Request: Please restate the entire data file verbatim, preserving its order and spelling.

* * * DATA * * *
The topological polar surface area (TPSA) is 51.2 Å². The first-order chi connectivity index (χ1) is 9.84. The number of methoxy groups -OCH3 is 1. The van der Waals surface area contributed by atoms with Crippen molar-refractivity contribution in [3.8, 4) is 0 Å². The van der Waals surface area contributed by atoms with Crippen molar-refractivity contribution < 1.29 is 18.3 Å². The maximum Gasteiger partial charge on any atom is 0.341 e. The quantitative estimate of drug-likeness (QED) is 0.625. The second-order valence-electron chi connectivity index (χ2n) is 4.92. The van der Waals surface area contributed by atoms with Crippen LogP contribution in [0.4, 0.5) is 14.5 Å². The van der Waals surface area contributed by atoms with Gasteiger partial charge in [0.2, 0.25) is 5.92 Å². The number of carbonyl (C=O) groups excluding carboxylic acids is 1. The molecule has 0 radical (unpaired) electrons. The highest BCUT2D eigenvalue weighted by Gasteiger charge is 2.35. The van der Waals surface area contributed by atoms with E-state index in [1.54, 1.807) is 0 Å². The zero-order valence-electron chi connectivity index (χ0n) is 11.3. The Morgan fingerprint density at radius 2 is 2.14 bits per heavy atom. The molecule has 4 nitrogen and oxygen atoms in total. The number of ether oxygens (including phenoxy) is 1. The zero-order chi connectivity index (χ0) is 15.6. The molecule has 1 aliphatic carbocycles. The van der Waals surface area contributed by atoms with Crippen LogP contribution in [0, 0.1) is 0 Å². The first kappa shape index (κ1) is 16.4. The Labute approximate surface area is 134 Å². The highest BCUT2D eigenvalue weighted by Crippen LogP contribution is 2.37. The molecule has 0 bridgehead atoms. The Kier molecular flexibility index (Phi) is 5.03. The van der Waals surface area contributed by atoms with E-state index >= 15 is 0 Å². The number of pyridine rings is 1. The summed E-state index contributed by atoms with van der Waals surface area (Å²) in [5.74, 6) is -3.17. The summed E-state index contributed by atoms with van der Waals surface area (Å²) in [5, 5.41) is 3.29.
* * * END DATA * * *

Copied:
The topological polar surface area (TPSA) is 51.2 Å². The first-order chi connectivity index (χ1) is 9.84. The number of methoxy groups -OCH3 is 1. The van der Waals surface area contributed by atoms with Crippen molar-refractivity contribution in [3.8, 4) is 0 Å². The van der Waals surface area contributed by atoms with Crippen molar-refractivity contribution < 1.29 is 18.3 Å². The maximum Gasteiger partial charge on any atom is 0.341 e. The quantitative estimate of drug-likeness (QED) is 0.625. The second-order valence-electron chi connectivity index (χ2n) is 4.92. The van der Waals surface area contributed by atoms with Crippen LogP contribution in [0.4, 0.5) is 14.5 Å². The van der Waals surface area contributed by atoms with Gasteiger partial charge in [0.2, 0.25) is 5.92 Å². The number of carbonyl (C=O) groups excluding carboxylic acids is 1. The molecule has 0 radical (unpaired) electrons. The highest BCUT2D eigenvalue weighted by Gasteiger charge is 2.35. The van der Waals surface area contributed by atoms with E-state index in [1.54, 1.807) is 0 Å². The zero-order valence-electron chi connectivity index (χ0n) is 11.3. The Morgan fingerprint density at radius 2 is 2.14 bits per heavy atom. The molecule has 4 nitrogen and oxygen atoms in total. The number of ether oxygens (including phenoxy) is 1. The zero-order chi connectivity index (χ0) is 15.6. The molecule has 1 aliphatic carbocycles. The van der Waals surface area contributed by atoms with Crippen LogP contribution in [0, 0.1) is 0 Å². The first kappa shape index (κ1) is 16.4. The Labute approximate surface area is 134 Å². The highest BCUT2D eigenvalue weighted by Crippen LogP contribution is 2.37. The molecule has 0 bridgehead atoms. The Kier molecular flexibility index (Phi) is 5.03. The van der Waals surface area contributed by atoms with E-state index >= 15 is 0 Å². The number of pyridine rings is 1. The summed E-state index contributed by atoms with van der Waals surface area (Å²) in [5.74, 6) is -3.17. The summed E-state index contributed by atoms with van der Waals surface area (Å²) in [5, 5.41) is 3.29.